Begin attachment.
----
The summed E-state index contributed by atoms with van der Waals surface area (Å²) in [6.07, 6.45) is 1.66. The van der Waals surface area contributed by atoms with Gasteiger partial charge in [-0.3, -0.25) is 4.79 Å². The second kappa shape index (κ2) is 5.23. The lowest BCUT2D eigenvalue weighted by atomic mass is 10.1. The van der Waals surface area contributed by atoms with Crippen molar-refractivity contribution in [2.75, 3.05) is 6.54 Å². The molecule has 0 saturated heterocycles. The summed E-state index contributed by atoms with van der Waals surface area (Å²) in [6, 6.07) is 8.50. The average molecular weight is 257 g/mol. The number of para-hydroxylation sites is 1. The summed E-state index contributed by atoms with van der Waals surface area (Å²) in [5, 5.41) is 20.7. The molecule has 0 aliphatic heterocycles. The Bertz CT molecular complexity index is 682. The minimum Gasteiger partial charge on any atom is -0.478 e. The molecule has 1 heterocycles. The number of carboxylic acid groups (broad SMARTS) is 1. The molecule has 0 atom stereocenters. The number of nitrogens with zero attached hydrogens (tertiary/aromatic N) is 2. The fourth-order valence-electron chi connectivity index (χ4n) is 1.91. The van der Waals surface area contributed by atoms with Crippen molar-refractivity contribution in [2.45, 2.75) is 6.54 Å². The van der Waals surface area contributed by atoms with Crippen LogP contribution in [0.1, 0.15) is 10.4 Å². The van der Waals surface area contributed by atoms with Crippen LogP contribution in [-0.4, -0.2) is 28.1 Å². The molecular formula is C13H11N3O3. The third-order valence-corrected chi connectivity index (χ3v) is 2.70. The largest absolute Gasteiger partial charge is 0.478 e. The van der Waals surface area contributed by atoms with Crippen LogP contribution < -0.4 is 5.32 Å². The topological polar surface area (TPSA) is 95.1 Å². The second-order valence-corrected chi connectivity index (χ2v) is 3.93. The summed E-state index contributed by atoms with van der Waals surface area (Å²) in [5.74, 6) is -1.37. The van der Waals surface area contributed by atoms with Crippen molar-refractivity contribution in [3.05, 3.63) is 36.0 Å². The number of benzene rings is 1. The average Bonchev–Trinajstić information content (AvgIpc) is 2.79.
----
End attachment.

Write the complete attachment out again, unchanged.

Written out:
The summed E-state index contributed by atoms with van der Waals surface area (Å²) in [6.07, 6.45) is 1.66. The van der Waals surface area contributed by atoms with Gasteiger partial charge in [-0.3, -0.25) is 4.79 Å². The second kappa shape index (κ2) is 5.23. The lowest BCUT2D eigenvalue weighted by atomic mass is 10.1. The van der Waals surface area contributed by atoms with Crippen molar-refractivity contribution in [2.75, 3.05) is 6.54 Å². The molecule has 0 saturated heterocycles. The summed E-state index contributed by atoms with van der Waals surface area (Å²) in [6, 6.07) is 8.50. The average molecular weight is 257 g/mol. The number of para-hydroxylation sites is 1. The summed E-state index contributed by atoms with van der Waals surface area (Å²) in [5, 5.41) is 20.7. The molecule has 0 aliphatic heterocycles. The Bertz CT molecular complexity index is 682. The minimum Gasteiger partial charge on any atom is -0.478 e. The molecule has 1 heterocycles. The number of carboxylic acid groups (broad SMARTS) is 1. The molecule has 0 atom stereocenters. The number of nitrogens with zero attached hydrogens (tertiary/aromatic N) is 2. The fourth-order valence-electron chi connectivity index (χ4n) is 1.91. The van der Waals surface area contributed by atoms with Crippen molar-refractivity contribution in [2.45, 2.75) is 6.54 Å². The van der Waals surface area contributed by atoms with Crippen LogP contribution in [0.1, 0.15) is 10.4 Å². The van der Waals surface area contributed by atoms with Crippen LogP contribution in [-0.4, -0.2) is 28.1 Å². The molecular formula is C13H11N3O3. The third-order valence-corrected chi connectivity index (χ3v) is 2.70. The largest absolute Gasteiger partial charge is 0.478 e. The van der Waals surface area contributed by atoms with Crippen LogP contribution < -0.4 is 5.32 Å². The topological polar surface area (TPSA) is 95.1 Å². The second-order valence-corrected chi connectivity index (χ2v) is 3.93. The summed E-state index contributed by atoms with van der Waals surface area (Å²) in [5.74, 6) is -1.37. The van der Waals surface area contributed by atoms with Crippen molar-refractivity contribution in [3.05, 3.63) is 36.0 Å². The number of benzene rings is 1. The average Bonchev–Trinajstić information content (AvgIpc) is 2.79.